Personal Website

August 2014

Back before I started university in the summer of 2014, I really wanted to learn how to make websites. I decided to make a personal website for myself from the groundup, using HTML, CSS, Javascript, and PHP. After many, many, many style and code overhauls, spanning a period of about 3 years, I finally decided on the design you're looking at currently.

The Problem

I almost never updated the site.

Why?

I absolutely hate editing raw html to update sites! I hate the steps I have to take to for deployments, and its really hard for me to visuallize what my content will look like unless I see it on the actual page itself. Because of this I literally almost never updated my site after the initial deploy, which is really really bad because I want to use the website as a way to track the projects I've done! Projects such as...this website!

The Solution

Rather than just creating a static site using bootstrap and calling it a day, I decided to make a custom content management system to manage the site content. Similar to wordpress, with the difference being that I could customize it to meet my exact needs.

To simplify things, I used Laravel as my PHP framework for the backend scaffolding of the site, and MySQL as the database. I made my own custom RESTful API for interacting with the database, adding blogs, projects, and uploading files. Then I made a custom admin-panel using Angular.JS secured via SimpleHTTP to actually use the API. The API is also itself secured via SimpleHTTP for simplicity sake.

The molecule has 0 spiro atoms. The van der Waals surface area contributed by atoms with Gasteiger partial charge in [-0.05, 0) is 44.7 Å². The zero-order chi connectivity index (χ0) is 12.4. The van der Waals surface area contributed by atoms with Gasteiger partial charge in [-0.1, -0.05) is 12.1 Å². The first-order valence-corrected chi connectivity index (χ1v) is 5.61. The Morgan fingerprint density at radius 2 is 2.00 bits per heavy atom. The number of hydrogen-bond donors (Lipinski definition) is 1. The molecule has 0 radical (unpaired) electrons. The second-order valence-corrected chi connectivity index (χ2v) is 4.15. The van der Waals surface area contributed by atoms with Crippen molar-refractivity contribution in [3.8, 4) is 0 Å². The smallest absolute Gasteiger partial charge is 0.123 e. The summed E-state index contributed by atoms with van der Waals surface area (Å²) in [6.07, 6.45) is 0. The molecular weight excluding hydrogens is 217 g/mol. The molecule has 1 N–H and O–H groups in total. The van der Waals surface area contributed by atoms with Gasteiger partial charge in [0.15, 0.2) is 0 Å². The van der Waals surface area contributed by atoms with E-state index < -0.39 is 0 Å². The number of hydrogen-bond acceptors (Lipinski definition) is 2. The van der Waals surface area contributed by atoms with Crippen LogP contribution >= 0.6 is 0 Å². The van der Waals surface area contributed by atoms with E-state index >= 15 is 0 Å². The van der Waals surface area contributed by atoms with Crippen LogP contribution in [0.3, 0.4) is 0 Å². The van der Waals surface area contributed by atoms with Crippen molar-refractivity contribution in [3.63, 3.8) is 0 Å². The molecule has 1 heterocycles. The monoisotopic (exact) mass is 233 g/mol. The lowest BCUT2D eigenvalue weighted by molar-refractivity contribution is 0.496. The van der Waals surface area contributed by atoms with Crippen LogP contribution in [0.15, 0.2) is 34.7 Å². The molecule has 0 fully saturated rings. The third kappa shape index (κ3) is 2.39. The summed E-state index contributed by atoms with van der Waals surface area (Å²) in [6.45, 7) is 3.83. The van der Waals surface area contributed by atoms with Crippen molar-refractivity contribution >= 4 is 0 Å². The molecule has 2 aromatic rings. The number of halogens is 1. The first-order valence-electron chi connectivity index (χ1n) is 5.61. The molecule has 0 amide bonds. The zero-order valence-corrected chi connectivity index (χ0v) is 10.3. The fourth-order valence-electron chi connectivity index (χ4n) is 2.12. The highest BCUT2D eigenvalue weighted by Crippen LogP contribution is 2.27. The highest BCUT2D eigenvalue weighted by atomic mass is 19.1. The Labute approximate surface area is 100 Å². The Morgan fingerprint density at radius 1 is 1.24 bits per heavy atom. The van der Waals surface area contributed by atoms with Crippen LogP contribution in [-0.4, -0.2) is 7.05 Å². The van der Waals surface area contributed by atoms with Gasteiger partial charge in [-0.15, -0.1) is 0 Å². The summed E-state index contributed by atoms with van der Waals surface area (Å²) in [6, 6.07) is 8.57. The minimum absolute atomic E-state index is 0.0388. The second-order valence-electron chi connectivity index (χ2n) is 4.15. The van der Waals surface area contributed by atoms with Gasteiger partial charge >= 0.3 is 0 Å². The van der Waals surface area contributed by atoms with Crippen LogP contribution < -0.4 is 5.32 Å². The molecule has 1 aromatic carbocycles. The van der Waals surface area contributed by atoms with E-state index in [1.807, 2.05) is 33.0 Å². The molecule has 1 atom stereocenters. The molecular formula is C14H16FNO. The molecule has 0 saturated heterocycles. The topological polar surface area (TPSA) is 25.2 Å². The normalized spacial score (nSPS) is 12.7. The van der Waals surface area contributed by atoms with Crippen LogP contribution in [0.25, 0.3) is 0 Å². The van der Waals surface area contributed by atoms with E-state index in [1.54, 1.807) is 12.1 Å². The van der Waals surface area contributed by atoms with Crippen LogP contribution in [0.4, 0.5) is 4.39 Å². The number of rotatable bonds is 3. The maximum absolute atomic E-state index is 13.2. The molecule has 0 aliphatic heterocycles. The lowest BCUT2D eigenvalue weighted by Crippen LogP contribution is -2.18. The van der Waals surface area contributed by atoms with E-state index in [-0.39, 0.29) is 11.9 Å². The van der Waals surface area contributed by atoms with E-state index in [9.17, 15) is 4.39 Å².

Now lets talk about the really sick admin panel!

A tour of the admin panel

Heading off to the admin panel of my website, I am greeted with a nice, welcoming message, along with a randomly generated GIF or either a cat, pug, or sloth, that updates once every 10 seconds:

Admin Panel Tour Pt.1

Here I have the ability to click on one of the links on the left, and either manage my files, projects, blogs, or blog series. Clicking on the 'Add a project' I'm able to easily add a project dynamically to the site, as well as set a hidden attribute to toggle whether it displays in production, as well as add images to display in the project carousel. In addition, the content of the project is written in markdown, and gets parsed live on the right panel. Since it uses the same styling as my actual website, it lets me visualize what the post/project will look like when I hit the submit button.

Admin panel pt.2

Then of course I need to actually be able to edit each individual project. Here we have the display all projects view, where I can click on a project to edit an individual one:

Admin panel pt.3

And editing projects has almost the same interface as adding a project:

Admin panel pt.4

However, what about stuff like pictures? How do those get added? It'd be kinda wasteful to do all of this and to have to upload the photos somewhere like imgur in order to reference them. Hence we've also got the ability to upload and delete files!

Admin panel file management

And then of course, blog series and blogs have essentially the same components attached to them, just different fields. Overall I'm pretty proud of the website. It was a long road in actually finishing it, but in the end I learned a lot and was totally worth it.

View on Github